Towards high pressure resonant X-ray diffraction experiments on I16
Item statusRestricted Access
Embargo end date31/07/2021
Povedano-Fuentes, María Isabel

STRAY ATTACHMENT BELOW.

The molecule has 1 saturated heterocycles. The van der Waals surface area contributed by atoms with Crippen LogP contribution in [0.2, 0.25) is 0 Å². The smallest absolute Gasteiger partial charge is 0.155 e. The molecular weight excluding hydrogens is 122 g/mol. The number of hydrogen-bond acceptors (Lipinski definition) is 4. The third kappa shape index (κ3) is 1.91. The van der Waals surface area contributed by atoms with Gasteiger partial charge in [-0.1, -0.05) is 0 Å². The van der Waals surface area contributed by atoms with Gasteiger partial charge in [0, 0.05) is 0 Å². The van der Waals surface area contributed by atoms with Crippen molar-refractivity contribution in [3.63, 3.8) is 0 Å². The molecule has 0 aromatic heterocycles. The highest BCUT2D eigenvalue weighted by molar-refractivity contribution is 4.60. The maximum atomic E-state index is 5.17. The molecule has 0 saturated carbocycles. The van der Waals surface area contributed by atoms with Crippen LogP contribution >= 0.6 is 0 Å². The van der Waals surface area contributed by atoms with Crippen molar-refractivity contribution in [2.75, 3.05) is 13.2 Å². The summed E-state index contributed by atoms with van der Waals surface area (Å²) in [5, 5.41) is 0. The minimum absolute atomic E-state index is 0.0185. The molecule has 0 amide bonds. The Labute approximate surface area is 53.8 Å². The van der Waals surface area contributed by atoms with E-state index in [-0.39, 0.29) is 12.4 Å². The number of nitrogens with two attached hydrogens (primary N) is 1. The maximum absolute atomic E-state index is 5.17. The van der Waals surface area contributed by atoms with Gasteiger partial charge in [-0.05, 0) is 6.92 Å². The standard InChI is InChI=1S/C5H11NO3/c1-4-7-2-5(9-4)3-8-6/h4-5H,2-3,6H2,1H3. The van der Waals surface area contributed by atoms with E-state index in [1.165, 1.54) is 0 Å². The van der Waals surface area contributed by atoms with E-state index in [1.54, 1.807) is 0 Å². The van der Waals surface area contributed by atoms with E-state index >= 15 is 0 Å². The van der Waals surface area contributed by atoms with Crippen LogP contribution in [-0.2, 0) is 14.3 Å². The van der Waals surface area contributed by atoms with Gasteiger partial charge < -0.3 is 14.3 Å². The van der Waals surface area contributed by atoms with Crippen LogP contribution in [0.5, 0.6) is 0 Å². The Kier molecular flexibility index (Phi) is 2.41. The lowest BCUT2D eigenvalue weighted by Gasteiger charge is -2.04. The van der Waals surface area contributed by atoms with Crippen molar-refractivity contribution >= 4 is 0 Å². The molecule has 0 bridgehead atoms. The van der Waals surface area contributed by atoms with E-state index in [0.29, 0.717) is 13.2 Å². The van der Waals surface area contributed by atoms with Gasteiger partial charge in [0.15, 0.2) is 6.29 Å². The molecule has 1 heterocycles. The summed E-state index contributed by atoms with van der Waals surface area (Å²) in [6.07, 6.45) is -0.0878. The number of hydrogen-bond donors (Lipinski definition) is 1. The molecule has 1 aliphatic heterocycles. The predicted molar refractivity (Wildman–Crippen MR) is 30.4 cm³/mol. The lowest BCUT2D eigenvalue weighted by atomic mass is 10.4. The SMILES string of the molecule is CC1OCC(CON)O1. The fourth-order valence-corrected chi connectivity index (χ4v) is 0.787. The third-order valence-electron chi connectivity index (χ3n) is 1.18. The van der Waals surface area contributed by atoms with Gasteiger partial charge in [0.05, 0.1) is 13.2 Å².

The investigation of the properties of electron correlated materials under pressure remains a fertile arena for the discovery of novel electronic ground states, often beyond conventional wisdom. However, direct microscopic insight into pressure-driven quantum phenomena is certainly limited to a small number of techniques and usually hampered by the lack of suitable instrumentation. In this regard, resonant elastic x-ray scattering (REXS) is one of the best techniques that combines the elements of diffraction and spectroscopy, offering information about the atomic species, their positions in the crystal lattice and their electronic orbital configuration. Combining REXS with high-pressure (HP) presents an invaluable potential since pressure tuning of the interatomic electron-electron interactions in a crystal can be probed directly via the distortion of the lattice. Thus, HP-REXS experiments allow simultaneous observation of the crystallographic, magnetic and electronic degrees of freedom within the same experiment. This is extremely important in high-pressure studies where often inconsistencies stem from the use of different pressure devices or due to sample-dependent effects. Nevertheless, non-trivial technological challenges need to be overcome when developing the hardware and the methodology for HP-REXS experiments, mainly dictated by two factors. Firstly, the observation of electron-electron interatomic interactions frequently requires low-temperature, where the electronic ground state is free of thermal motion and, therefore, other energy scales such as the on-site Coulomb repulsion, the crystal field splitting or the spin-orbit coupling prevail over the electronic fluctuations induced by the temperature. Secondly, the absorption cross-section of materials is severe in the range of energies demanded to excite the elementary resonant processes of interest (typically below 15 keV), making the detection of weak magnetic reflections challenging. Moreover, the signal arising from these weak interactions gets further screened by the high-pressure device. The aim of this work is to provide a set of instrumentation for HP-REXS experiments on I16, the beamline for materials and magnetism at the Diamond Light Source (DLS). Likewise, to establish the working methodology and to collect REXS data at HP. The thesis begins with the introduction to synchrotron radiation and the fundamentals of REXS before describing the state-of-the-art of the HP instrumentation dedicated to x-ray studies under cryogenic conditions. Then, the new setup for HP-REXS experiments is described. It consists of a membrane-driven diamond anvil cell, a panoramic dome and an optical system for in situ pressure measurement using the ruby fluorescence method. The membrane cell presents an asymmetric layout for operating in back-scattering geometry, with a panoramic aperture of 100 degrees. This system allows the observation of resonant signals using excitation energies at least as low as ∼ 8 keV, within a temperature range of 30-300 K and up to 20 GPa for anvils of 500 µm in culet diameter. Finally, the thesis presents the results obtained from investigating the evolution of magnetic correlations in Sr3Ir2O7 and the lanthanum doped counterpart (Sr1-xLax)3Ir2O7 [x = 0.007(1)] upon application of hydrostatic pressure. The experimental evidence reveals the presence of long-range 3D magnetic order at up to at least 11 GPa of pressure. Combining the HP-REXS results with additional resonant inelastic x-ray scattering data and theoretical modelling a conclusion can be made about the presence of a spin-flop transition at the critical pressure of Pc ∼ 14 - 15 GPa, with putative short-range in-plane magnetic order above Pc. In summary, this thesis presents a set of instrumentation and detailed methodology for conducting REXS experiments under high-pressure. The experimental results demonstrate the viability of the proposed approach and provide a notion of the extraordinarily wealth information accessible, particularly beneficial for the investigation of the electronic properties of materials.